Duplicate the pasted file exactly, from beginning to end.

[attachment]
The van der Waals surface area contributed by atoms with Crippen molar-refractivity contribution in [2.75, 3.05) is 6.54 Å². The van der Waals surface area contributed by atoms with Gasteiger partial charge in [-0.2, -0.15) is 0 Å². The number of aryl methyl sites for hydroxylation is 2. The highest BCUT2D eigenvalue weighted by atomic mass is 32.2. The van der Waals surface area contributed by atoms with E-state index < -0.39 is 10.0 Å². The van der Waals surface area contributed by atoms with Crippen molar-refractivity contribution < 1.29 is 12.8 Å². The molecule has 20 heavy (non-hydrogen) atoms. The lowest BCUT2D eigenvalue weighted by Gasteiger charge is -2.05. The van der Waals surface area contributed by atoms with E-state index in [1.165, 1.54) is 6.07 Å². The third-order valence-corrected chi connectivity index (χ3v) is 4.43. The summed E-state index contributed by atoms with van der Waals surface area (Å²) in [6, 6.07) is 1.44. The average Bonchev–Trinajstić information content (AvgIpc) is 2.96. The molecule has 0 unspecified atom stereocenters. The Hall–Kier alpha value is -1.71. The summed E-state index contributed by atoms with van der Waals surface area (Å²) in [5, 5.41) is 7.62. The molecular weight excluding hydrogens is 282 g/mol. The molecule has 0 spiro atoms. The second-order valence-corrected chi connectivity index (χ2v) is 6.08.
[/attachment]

The van der Waals surface area contributed by atoms with Crippen molar-refractivity contribution in [2.75, 3.05) is 6.54 Å². The van der Waals surface area contributed by atoms with Gasteiger partial charge in [-0.2, -0.15) is 0 Å². The number of aryl methyl sites for hydroxylation is 2. The highest BCUT2D eigenvalue weighted by atomic mass is 32.2. The van der Waals surface area contributed by atoms with E-state index < -0.39 is 10.0 Å². The van der Waals surface area contributed by atoms with Crippen molar-refractivity contribution < 1.29 is 12.8 Å². The molecule has 20 heavy (non-hydrogen) atoms. The lowest BCUT2D eigenvalue weighted by Gasteiger charge is -2.05. The van der Waals surface area contributed by atoms with E-state index in [1.165, 1.54) is 6.07 Å². The third-order valence-corrected chi connectivity index (χ3v) is 4.43. The summed E-state index contributed by atoms with van der Waals surface area (Å²) in [6, 6.07) is 1.44. The average Bonchev–Trinajstić information content (AvgIpc) is 2.96. The molecule has 0 unspecified atom stereocenters. The Hall–Kier alpha value is -1.71. The summed E-state index contributed by atoms with van der Waals surface area (Å²) in [5, 5.41) is 7.62. The molecular weight excluding hydrogens is 282 g/mol. The molecule has 0 spiro atoms. The second-order valence-corrected chi connectivity index (χ2v) is 6.08.